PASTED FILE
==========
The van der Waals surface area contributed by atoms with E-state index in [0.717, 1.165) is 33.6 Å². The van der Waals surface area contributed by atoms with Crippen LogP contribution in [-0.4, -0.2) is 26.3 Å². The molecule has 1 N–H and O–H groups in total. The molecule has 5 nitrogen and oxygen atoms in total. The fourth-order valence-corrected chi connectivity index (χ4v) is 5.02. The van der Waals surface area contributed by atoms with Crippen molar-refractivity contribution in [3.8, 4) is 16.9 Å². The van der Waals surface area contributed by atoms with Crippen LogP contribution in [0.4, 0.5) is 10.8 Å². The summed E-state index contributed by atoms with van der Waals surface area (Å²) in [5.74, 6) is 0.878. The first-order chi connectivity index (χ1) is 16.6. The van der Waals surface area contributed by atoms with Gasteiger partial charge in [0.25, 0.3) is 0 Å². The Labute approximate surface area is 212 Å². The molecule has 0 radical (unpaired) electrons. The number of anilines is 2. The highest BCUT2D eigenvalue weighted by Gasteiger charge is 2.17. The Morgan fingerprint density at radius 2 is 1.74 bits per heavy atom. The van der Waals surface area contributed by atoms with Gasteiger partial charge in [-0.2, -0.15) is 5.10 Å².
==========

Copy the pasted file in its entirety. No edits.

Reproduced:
The van der Waals surface area contributed by atoms with E-state index in [0.717, 1.165) is 33.6 Å². The van der Waals surface area contributed by atoms with Crippen LogP contribution in [-0.4, -0.2) is 26.3 Å². The molecule has 1 N–H and O–H groups in total. The molecule has 5 nitrogen and oxygen atoms in total. The fourth-order valence-corrected chi connectivity index (χ4v) is 5.02. The van der Waals surface area contributed by atoms with Crippen molar-refractivity contribution in [3.8, 4) is 16.9 Å². The van der Waals surface area contributed by atoms with Crippen LogP contribution in [0.4, 0.5) is 10.8 Å². The summed E-state index contributed by atoms with van der Waals surface area (Å²) in [5.74, 6) is 0.878. The first-order chi connectivity index (χ1) is 16.6. The van der Waals surface area contributed by atoms with Gasteiger partial charge in [0.25, 0.3) is 0 Å². The Labute approximate surface area is 212 Å². The molecule has 0 radical (unpaired) electrons. The number of anilines is 2. The highest BCUT2D eigenvalue weighted by Gasteiger charge is 2.17. The Morgan fingerprint density at radius 2 is 1.74 bits per heavy atom. The van der Waals surface area contributed by atoms with Gasteiger partial charge in [-0.2, -0.15) is 5.10 Å².